8. Meredith says:

    Patrick Ness is the business, for reals. He very eloquently stated everything that I didn’t like about Far, Far Away. Even though Boxers and Saints wasn’t my favorite read for the Battle this year (it’s so sad!), I definitely thought it was one of the best, and it’s definitely my top choice out of the four books left in this round.

  9. Karen Maurer says:

    Whoa! Patrick Ness pulls no punches here. The best thing about BoB is that other people – the judges – actually THINK about the books they read. And then they share their thoughts with us. Until I read Ness’ thoughts on Far, Far Away, I had no idea why I hoped the book would not move forward. Now I know. And CBAITs? YES!!! Thank you for saying it out loud, in print or whatever!! Yes! I am in love with this judge.

  10. Kid Commentator GI says:

    As always, two polar opposites go head to head in the very first nail biting, teeth clenching battle of Round 3. Despite an incredibly well written judge commentary by Mr. Ness, I feel just as conflicted with it as I do with my loyalties to the two novels. I both reluctantly agree and strongly disagree with his assessment of Far Far Away, understanding that it has failed to realistically portray life as a teenager as a coming of age, twenty first century YA novel should. However, I do not believe that it was Mr. McNeal’s intention to create an up to date, politically correct, and realistic piece of fiction. He wanted to transport his readers into a world of magic and fantasy, cross the boundary between utopia and dystopia, and mainly take us on an unforgettable adventure. I think in this way, it doesn’t necessarily have to be boxed and labeled specifically as a YA novel, and perhaps just acknowledged as a piece of fantastical, ageless fiction. I think that with his review of Far Far Away, as well as his brilliantly direct view of what YA novels should and should not be, it is no wonder that Boxers and Saints will proceed into the final round. It’s a pity, though, as there is again the Far Far Away and Eleanor and Park rivalry for the coveted win of the Undead Poll. One things for sure; this years Big Kahuna round will not be one to miss.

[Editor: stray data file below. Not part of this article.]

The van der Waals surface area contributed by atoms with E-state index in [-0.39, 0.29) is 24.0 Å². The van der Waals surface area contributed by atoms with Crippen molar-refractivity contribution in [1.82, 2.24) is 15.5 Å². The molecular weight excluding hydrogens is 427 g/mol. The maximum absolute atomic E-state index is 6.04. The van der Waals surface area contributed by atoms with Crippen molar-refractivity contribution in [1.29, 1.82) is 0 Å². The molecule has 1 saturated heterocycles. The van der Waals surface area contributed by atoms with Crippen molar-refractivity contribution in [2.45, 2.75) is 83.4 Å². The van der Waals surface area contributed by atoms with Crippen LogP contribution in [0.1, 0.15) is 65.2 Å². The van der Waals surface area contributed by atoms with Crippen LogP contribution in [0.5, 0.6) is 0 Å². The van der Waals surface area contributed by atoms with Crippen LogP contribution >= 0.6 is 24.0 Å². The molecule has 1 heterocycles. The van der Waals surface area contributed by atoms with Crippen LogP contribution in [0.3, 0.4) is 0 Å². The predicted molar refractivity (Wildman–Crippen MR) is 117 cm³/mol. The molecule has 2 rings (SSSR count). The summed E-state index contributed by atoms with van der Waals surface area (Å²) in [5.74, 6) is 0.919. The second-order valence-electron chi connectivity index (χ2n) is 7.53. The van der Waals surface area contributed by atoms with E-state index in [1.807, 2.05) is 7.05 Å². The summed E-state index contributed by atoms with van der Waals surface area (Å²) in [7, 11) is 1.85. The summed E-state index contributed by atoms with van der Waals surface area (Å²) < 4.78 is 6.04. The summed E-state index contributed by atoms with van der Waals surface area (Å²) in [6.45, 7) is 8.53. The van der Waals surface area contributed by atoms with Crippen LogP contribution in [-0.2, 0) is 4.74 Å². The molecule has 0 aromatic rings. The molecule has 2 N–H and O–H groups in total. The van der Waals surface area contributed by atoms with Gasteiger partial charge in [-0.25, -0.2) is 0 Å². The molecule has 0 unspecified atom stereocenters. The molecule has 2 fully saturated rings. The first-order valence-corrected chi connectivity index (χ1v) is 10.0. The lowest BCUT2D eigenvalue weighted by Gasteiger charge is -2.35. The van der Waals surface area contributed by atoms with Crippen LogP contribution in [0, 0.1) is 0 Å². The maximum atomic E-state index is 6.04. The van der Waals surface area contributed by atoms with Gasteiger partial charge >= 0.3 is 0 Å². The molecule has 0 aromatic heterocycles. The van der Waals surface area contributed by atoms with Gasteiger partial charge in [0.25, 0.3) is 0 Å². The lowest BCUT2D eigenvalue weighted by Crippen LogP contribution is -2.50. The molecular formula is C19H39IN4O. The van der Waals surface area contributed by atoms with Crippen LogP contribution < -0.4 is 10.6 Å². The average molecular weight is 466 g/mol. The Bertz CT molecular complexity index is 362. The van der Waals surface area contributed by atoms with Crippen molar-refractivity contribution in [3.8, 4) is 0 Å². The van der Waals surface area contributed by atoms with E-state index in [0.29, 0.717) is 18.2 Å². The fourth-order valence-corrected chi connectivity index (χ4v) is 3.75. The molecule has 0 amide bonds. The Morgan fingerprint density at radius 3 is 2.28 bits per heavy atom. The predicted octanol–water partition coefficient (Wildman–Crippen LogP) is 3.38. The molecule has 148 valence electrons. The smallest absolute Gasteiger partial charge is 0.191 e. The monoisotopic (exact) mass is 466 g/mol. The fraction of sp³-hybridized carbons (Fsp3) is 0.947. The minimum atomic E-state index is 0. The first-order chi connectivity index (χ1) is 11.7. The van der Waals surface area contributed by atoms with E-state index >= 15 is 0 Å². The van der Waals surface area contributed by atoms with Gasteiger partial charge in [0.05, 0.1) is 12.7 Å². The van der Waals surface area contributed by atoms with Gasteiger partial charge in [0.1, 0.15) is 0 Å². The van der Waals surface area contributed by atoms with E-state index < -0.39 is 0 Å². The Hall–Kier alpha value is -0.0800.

11. Carol Owen says:

    I have to go with what my students are attracted with. Far, Far Away – a huge hit. Boxers and Saints – hasn’t been borrowed once, even though graphic novels are usually a hit. So, I guess I’ll have to do like I do with the movies – base my opinions on what I like and what I can sell to the students, and forget the reviews.

  12. Danielle says: